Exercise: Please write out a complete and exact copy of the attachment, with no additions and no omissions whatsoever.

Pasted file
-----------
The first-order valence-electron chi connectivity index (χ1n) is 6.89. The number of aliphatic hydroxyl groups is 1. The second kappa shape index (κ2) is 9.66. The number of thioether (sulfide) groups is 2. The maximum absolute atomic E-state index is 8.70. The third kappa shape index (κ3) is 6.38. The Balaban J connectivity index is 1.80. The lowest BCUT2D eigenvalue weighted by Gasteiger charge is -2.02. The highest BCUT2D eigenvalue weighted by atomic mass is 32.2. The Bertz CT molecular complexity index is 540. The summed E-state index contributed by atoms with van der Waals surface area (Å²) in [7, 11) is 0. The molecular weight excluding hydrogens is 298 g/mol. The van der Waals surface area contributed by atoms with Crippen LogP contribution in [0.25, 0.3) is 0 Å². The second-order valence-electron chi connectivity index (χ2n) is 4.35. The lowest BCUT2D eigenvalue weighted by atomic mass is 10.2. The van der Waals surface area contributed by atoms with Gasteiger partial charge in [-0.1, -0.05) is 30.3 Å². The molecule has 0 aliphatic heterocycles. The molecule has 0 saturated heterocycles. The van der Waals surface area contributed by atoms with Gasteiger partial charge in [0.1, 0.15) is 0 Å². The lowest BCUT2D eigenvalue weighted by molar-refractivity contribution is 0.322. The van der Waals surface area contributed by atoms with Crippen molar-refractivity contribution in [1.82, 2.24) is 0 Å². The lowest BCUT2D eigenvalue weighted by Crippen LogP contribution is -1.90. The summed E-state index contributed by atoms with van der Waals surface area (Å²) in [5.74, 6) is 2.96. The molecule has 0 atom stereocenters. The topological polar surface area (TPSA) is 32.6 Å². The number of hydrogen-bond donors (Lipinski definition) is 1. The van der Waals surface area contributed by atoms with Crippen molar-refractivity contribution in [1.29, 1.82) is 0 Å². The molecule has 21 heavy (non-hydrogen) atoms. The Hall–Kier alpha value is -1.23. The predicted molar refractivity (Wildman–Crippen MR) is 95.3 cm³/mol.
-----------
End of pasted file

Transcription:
The first-order valence-electron chi connectivity index (χ1n) is 6.89. The number of aliphatic hydroxyl groups is 1. The second kappa shape index (κ2) is 9.66. The number of thioether (sulfide) groups is 2. The maximum absolute atomic E-state index is 8.70. The third kappa shape index (κ3) is 6.38. The Balaban J connectivity index is 1.80. The lowest BCUT2D eigenvalue weighted by Gasteiger charge is -2.02. The highest BCUT2D eigenvalue weighted by atomic mass is 32.2. The Bertz CT molecular complexity index is 540. The summed E-state index contributed by atoms with van der Waals surface area (Å²) in [7, 11) is 0. The molecular weight excluding hydrogens is 298 g/mol. The van der Waals surface area contributed by atoms with Crippen LogP contribution in [0.25, 0.3) is 0 Å². The second-order valence-electron chi connectivity index (χ2n) is 4.35. The lowest BCUT2D eigenvalue weighted by atomic mass is 10.2. The van der Waals surface area contributed by atoms with Gasteiger partial charge in [-0.1, -0.05) is 30.3 Å². The molecule has 0 aliphatic heterocycles. The molecule has 0 saturated heterocycles. The van der Waals surface area contributed by atoms with Gasteiger partial charge in [0.1, 0.15) is 0 Å². The lowest BCUT2D eigenvalue weighted by molar-refractivity contribution is 0.322. The van der Waals surface area contributed by atoms with Crippen molar-refractivity contribution in [1.82, 2.24) is 0 Å². The lowest BCUT2D eigenvalue weighted by Crippen LogP contribution is -1.90. The summed E-state index contributed by atoms with van der Waals surface area (Å²) in [5.74, 6) is 2.96. The molecule has 0 atom stereocenters. The topological polar surface area (TPSA) is 32.6 Å². The number of hydrogen-bond donors (Lipinski definition) is 1. The van der Waals surface area contributed by atoms with Crippen molar-refractivity contribution in [1.29, 1.82) is 0 Å². The molecule has 21 heavy (non-hydrogen) atoms. The Hall–Kier alpha value is -1.23. The predicted molar refractivity (Wildman–Crippen MR) is 95.3 cm³/mol.